OTTAWA — A brash businessman-turned-reality TV star turns his outsized appetite for success towards the most poweful position in federal politics.
Canadians felt a shudder of deja vu Wednesday as Kevin O'Leary officially joined the Conservative leadership race, hoping his celebrity and private-sector experience will help him stand out from an already crowded field.
Kevin O'Leary attends the 2016 Interbrand Breakthrough Brands Summit at New York Stock Exchange on July 27, 2016. (Photo: Matthew Eisman/Getty Images)
On that score — not unlike the president-elect south of the border with whom he is often compared — he should have no problem. One of the things he heard repeatedly from the 40,000 people who purportedly pushed him to run was that they want a prime minister who's not a politician.
"I've spent my whole life as an investor; I know what (Donald) Trump does, he knows what I do," O'Leary told The Canadian Press.
"I think we'll be very good together getting deals done because that's what matters."
Calgary businessman Len Baltiou, 50, one of the 40,000 people who reached out online to encourage O'Leary to run, agrees — so much so, in fact, that his comments ended up on a news release from the O'Leary campaign earlier this month.
But Baltiou, a self-described conservative, isn't actually a member of the party, nor does he plan to join, he said in an interview. Rather, he thinks O'Leary should run because none of the other 13 candidates would stand a chance against Trump.
"When you deal with a shark, you need a shark," he said — a reference to O'Leary's role on the U.S. reality TV show "Shark Tank," in which entrepreneurs compete for funding from a panel of would-be investors.
On television, people pitch their ideas to O'Leary. Now the shoe is on the other foot, with O'Leary pitching his ideas to Conservative party members, who will choose their new leader in May by way of a ranked-ballot election process.
A ranked ballot allows voters to make multiple choices. That means not only does O'Leary have to convince people to join the party to vote for him, but he also has to woo those supporting his rivals to check his name down-ballot.
Leadership candidate Steven Blaney speaks during the Conservative Party French language leadership debate on Tuesday in Quebec City. (Photo: Jacques Boissinot/The Canadian Press)
Former Conservative Sen. Marjory LeBreton, a member of O'Leary's so-called exploratory committee, said a network of people is now fanning across Canada to engage riding associations, raise money and pave a campaign path for their candidate.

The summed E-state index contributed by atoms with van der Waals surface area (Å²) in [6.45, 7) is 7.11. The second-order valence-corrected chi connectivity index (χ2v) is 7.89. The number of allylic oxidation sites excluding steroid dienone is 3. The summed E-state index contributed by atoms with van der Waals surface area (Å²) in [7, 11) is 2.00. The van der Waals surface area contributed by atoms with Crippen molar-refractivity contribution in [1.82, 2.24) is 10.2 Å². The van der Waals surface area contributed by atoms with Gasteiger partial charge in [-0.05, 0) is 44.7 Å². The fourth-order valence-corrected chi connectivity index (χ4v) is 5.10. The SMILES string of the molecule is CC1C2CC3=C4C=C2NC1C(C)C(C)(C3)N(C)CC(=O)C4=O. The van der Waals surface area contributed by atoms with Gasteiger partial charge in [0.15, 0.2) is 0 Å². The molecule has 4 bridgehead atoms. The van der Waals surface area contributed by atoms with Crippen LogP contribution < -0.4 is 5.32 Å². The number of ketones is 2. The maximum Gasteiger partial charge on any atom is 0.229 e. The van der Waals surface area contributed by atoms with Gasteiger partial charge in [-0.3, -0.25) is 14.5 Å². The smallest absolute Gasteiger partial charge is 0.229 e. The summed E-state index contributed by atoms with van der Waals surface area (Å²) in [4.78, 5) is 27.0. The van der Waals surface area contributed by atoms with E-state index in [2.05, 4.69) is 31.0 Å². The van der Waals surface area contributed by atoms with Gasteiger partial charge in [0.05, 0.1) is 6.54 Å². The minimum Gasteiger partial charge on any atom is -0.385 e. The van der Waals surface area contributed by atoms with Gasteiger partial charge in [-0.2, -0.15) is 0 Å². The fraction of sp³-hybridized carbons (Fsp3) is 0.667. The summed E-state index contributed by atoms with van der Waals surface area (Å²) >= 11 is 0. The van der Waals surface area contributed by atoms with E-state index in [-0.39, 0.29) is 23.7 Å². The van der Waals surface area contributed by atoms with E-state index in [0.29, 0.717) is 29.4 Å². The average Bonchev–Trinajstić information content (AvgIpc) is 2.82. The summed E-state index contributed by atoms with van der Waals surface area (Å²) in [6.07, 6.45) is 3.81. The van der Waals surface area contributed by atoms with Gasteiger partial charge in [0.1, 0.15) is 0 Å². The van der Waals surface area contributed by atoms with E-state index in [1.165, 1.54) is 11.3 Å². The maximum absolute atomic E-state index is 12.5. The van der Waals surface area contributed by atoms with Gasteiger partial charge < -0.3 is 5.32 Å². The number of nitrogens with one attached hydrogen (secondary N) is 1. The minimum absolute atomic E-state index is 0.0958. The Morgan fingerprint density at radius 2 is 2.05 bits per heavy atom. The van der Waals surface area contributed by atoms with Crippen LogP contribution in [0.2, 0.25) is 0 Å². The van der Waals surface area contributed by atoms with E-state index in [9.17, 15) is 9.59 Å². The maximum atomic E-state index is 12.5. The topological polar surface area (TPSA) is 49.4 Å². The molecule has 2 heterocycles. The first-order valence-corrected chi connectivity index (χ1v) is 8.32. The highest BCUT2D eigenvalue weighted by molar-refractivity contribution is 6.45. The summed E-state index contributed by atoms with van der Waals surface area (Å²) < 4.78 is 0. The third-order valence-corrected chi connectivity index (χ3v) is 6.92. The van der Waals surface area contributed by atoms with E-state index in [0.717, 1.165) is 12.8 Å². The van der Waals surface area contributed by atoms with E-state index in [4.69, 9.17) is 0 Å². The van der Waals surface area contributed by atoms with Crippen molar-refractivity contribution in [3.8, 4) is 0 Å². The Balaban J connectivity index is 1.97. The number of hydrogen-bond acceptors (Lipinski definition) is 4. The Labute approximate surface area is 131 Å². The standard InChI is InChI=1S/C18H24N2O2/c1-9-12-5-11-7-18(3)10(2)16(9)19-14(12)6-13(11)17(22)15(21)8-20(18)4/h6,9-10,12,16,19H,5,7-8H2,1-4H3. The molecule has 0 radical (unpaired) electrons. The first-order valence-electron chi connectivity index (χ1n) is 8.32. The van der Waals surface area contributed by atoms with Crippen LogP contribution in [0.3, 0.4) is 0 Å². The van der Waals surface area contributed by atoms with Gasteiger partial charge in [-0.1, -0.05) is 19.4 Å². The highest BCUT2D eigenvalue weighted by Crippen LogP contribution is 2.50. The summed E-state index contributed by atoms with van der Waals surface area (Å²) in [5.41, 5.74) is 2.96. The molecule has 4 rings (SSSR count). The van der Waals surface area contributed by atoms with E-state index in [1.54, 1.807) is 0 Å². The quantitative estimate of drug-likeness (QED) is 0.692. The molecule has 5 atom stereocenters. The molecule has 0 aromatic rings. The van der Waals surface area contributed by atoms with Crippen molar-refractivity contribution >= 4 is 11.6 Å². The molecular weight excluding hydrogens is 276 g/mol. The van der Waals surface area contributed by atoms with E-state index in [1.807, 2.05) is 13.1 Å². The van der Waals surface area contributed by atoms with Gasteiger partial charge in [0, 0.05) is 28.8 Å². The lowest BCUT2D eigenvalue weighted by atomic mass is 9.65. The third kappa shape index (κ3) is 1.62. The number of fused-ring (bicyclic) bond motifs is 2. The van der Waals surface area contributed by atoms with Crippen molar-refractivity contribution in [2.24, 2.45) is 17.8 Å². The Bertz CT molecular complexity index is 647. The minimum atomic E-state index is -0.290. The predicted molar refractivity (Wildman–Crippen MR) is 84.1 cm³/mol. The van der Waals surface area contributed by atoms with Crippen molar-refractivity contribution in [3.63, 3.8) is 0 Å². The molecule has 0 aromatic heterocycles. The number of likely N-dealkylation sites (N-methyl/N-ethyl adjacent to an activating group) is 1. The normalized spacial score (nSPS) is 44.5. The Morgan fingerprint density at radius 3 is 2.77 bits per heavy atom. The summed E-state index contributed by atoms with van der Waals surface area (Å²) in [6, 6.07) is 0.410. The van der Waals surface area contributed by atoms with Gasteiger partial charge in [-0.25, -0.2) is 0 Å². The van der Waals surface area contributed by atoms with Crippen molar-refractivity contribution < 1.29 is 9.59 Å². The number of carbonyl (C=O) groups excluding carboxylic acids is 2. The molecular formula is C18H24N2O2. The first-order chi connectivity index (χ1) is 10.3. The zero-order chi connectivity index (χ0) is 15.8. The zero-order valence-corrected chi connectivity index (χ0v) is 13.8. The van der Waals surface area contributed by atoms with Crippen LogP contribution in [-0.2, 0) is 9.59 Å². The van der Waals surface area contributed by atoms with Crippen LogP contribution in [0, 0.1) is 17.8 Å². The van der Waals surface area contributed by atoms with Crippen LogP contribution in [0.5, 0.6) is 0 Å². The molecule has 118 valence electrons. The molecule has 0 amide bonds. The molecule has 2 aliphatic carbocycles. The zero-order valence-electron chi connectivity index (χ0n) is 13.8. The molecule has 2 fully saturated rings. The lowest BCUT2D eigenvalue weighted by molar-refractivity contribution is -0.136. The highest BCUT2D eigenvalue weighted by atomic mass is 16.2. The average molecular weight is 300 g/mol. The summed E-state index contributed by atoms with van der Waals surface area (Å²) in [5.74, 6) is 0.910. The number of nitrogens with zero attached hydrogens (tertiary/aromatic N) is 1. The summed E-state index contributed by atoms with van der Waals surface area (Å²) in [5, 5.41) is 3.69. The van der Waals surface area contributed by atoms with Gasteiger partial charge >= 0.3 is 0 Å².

"It's late in the race," LeBreton acknowledged. "We've certainly got our work cut out for us."
Signing up new members will be one issue. Winning over existing ones is another.
Hawkish Conservatives flinched late last year when O'Leary said the Canadian Armed Forces should focus on peacekeeping. Other conservatives say O'Leary's fiscal reality doesn't actually jibe with the party's economic philosophy.
"O'Leary's narrow, materialistic vision has more in common with modern liberalism than it does with conservatism ... it is preoccupied with material needs unrooted from any moral or transcendental foundation," Ken Boessenkool and Sean Speer, two former advisers to former prime minister Stephen Harper, wrote in Maclean's magazine this week.
"Such a narrow vision would fracture the Conservative party's successful political coalition. It would also diminish conservatism's contribution to Canada's intellectual life."
Another major challenge will be language.
The French issue
O'Leary first floated the idea of a bid months ago, but by waiting until Wednesday, managed to avoid Tuesday night's French-only leadership debate in Quebec City, one of the strongest pockets of Tory support in the 2015 election.
He said he now he wants to become more proficient in the language, though had previously said he didn't think bilingualism was a prerequisite for the job at all.
Even the prime minister has learned this week that bilingualism still matters — Justin Trudeau was soundly criticized for using French to answer a question put to him in English at a recent town hall debate in Quebec.
Some of O'Leary's competitors see him as a direct threat, notably leadership contender Lisa Raitt, who has established a "Stop O'Leary" website and circulated a list Wednesday of provocative past O'Leary sound bites — including the use of the term "Indian giver" on TV. He apologized after the CBC's ombudsman called the term "unambiguously offensive."
Others are taking a wait-and-see approach.
Quebec MP Maxime Bernier, who has been out campaigning for the leadership since last spring, appears unfazed by O'Leary's ambitions.
"Yes, he's well known with the public in general but I think I'm well known with the members of our party," Bernier said.
"And that's the most important: the members of our party will choose the leader."
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